November showed a slight drop in job numbers again and the data were gathered prior to Whitmer’s Nov. 18 partial shutdown of certain service industries — meaning unemployment numbers may have since dropped even more, Ehrlich said..
The state lost as many jobs in 2020 as it did in the 2008-09 recession combined, said David Zin of the Senate Fiscal Agency. Michigan experienced its second most substantial decline in wages with a 9.5% decline last year since officials began to gather data in 1956, only outdone by a 9.8% drop in 1958, Zin said.
Economists were divided on whether the decrease in wages and jobs were due to government restrictions or private, voluntary precautions.
Ehrlich noted it was hard to say which one played more of a factor, but IHS Markit Chief U.S. Economist Joel Prakken said the national picture was clearer.
“At the national level, the restrictions are actually more important than the cases, but both do matter,” Prakken said.
Even as unemployment spiked and wages dropped, Michigan’s tax revenue increased — a phenomenon economists are attributing to federal stimulus aid, particularly the bumps in unemployment payments.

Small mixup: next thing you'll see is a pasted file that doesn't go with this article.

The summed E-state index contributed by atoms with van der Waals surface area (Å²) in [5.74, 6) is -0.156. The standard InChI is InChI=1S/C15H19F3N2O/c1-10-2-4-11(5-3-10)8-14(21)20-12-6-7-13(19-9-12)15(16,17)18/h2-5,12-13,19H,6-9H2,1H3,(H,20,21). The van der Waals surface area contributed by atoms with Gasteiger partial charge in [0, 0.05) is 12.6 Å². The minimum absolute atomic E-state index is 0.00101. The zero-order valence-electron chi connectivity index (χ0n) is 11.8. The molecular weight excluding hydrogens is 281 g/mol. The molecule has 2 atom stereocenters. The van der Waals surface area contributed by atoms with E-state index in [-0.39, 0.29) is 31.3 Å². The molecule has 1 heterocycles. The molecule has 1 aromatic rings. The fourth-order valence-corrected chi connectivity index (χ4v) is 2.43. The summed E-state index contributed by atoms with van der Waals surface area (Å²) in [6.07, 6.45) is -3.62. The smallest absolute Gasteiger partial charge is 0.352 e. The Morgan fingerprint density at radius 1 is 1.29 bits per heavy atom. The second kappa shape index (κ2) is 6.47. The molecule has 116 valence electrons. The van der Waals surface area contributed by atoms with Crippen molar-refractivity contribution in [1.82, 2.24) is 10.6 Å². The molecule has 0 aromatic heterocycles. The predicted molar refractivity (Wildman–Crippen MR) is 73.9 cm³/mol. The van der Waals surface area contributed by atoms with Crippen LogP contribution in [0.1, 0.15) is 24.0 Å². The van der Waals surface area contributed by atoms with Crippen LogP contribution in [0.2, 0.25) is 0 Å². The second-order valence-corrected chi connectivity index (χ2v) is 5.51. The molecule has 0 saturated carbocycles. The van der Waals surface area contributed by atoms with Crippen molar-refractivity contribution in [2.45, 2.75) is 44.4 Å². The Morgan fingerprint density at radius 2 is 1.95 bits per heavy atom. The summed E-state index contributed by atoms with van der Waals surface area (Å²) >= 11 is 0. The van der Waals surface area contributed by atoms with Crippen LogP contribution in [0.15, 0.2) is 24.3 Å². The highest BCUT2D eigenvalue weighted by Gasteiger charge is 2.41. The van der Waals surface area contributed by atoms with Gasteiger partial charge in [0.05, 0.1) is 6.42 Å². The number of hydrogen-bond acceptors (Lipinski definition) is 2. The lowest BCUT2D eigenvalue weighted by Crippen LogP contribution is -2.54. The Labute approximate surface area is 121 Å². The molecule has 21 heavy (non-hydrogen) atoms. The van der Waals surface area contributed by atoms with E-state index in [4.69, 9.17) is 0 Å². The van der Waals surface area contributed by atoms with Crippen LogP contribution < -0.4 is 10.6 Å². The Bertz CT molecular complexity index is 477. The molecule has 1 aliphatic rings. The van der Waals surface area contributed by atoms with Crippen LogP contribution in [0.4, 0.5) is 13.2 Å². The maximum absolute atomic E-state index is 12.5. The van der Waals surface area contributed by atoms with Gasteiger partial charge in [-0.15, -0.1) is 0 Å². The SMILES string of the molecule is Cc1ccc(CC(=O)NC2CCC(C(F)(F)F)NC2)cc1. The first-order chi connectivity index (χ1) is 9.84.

The state was able to tax extra federal unemployment aid, causing withholding on unemployment alone to increase to $557 million — four times more than levels in fiscal years 2009 or 2010.
Consumer habits also shifted last year, as residents spent more money on goods than services, which were prohibited or voluntarily stopped through much of 2020.
For example, online spending in Michigan increased dramatically in 2020, boosting online sales and use tax revenue to $493 million — a hike of about $318 million from the prior year.
Consumer habit changes during the pandemic such as increases in online shopping, working from home or decreased vehicle travel could remain long after the pandemic, all of which could affect the make-up of Michigan’s tax revenue, Prakken said.
Those potential consumer behavior changes combined with an eventual end to federal stimulus dollars have caused the state to look for smart one-time “investments” or targeted spending that will stabilize the economy for future years, Massaron said. It’s essential the state and Legislature work to distribute the funding in a timely manner, he said.
“We need to work very quickly to get that funding out to help Michigan residents recover and the state recover from the pandemic,” Massaron said.